Category Archives: Presuming Competence

Teaching Left-handed Kids

Some students in today’s educational system are left-handed.  These students have unique educational needs compared to their typical peers.  Common academic activities such as handwriting, drawing, and using scissors require varying levels of modification to accommodate the needs of individuals who are left-handed. Even playtime activities like baseball or golf require alternative or modified equipment to allow students who are left-handed to participate more fully.

Teachers may find it frustrating at first to deal with the unique needs of students who are left-handed.  The constant need to modify assignments can take up a significant amount of the teacher’s valuable time that could be spent in assisting other students. Also, teacher preparation programs do relatively little to familiarize new teachers with the unique needs of this small but important part of the population. These factors contribute to a lack of success for students who are left-handed in typical classrooms.

To maximize efficiency and effective use of limited resources, all students who are left-handed should be educated in a separate educational environment. Students who are left-handed should be provided with a teacher who has specialized credentials in working just with these students. The opportunity for the students to spend most of their time alongside similar individuals will build a greater sense of camaraderie and community. This will also benefit the classroom teachers who will no longer have to spend their time modifying work for students who are left-handed. And, it will benefit the typical students who have previously faced distraction from their studies due to having students who are left-handed in their classroom doing things differently, needing extra assistance, or working in separate groups from typical students.

To enhance these students’ sense of belonging to the school community, we will begin the steps necessary to put together resources to provide activities like sports teams and cheerleading squads for students who are left-handed. We are very excited to announce our first planned event will be a prom, next Spring, only for students who are left-handed!

We are committed to increasing our efforts in early identification of students who are left-handed. Early identification of students who are left-handed will help us provide necessary services that will help increase success of students who are left-handed in a specialized functional curriculum, to give them the best chance of adapting to life after school in a workplace and world dominated by right-handed individuals.

Okay, does all that stuff above seem really stupid?  Yes?  Good.  Now, take out the phrase “Students who are left-handed” and replace it with “students who have Autism” or “Downs Syndrome”or “students who are deaf” or “blind” or any other label we place on students. Why would we think that removing those people from the presence of their peers in classrooms is any more helpful, or any less discriminatory, then doing so with students who are left-handed, or green eyed, or of a particular race?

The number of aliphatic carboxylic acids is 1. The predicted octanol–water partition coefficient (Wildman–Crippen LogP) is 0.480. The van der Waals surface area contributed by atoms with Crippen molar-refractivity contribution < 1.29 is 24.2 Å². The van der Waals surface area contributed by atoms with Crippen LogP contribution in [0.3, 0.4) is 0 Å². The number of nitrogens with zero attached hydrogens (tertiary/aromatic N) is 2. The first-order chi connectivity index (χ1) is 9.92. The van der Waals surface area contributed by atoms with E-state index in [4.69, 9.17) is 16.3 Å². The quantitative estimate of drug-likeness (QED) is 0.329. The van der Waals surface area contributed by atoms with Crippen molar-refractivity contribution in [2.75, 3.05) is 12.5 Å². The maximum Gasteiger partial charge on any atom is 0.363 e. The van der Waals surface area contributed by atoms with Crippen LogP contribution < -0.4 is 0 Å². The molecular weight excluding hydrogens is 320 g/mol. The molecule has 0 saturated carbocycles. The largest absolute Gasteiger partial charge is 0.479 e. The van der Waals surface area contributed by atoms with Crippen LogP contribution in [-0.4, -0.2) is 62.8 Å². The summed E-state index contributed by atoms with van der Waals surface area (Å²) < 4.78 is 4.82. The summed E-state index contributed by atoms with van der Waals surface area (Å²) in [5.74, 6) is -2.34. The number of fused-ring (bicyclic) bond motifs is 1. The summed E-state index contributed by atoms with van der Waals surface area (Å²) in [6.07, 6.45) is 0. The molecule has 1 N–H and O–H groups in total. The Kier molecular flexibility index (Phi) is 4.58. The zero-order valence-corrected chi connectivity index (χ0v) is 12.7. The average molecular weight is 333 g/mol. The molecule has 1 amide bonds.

Just include.

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Meet Tim Harris

A few years ago, I was sent a link to a video that made me smile.  The video was about a man named Tim Harris.

Tim Harris is a restaurant owner.  He is a college graduate, a dynamic speaker, and an all-around likable dude.  His restaurant serves breakfast, lunch, and hugs.  Lots of hugs.  Tens of thousands of hugs.

He also happens to have Downs’ Syndrome.

Since then, I have used this video in lots of presentations and workshops when I want to illustrate the impact of “presuming competence” in all students, and how limiting our expectations for our students because of a perceived disability in them short-changes them in school and in life.

I kept telling myself that someday I would love to meet Tim Harris in person.

Thanks to OCALICON 2015, I got my chance.  Tim was the Thursday keynote speaker.  I got to the conference a little later than usual that day, because I took the opportunity to drop off my son at school before driving to Columbus, but I got there in time to hear Tim’s whole presentation.  From the back row.

After his enthusiastic, heart-warming address, the crowd was asked if they had any questions for Tim.  I shot up from my seat and walked through the darkened aisleway toward a microphone.  Someone else was first, and I can’t even remember what they asked.  I was second.  I had so many questions in my head from the many times I had watched the video, so many things I would have wanted to know more about his experiences and his motivations.  But, if I could just ask one question, I knew exactly what that question had to be.

“Tim, my name is Michael.  And my question is, ‘Can I have a hug?'”

Tim Harris gave me a hug at OCALICON!Tim answered with his trademark, “Oh yeah!”

I headed straight for the stage and got my hug!  The hug even came with an “I love you, man!”  I don’t know anyone else who can say they have hugged someone who has hugged a US President, and a First Lady.  But I have!

Sometimes, it just takes twenty seconds of insane courage.  I’ll never forget the day I met one of my idols, Tim Harris.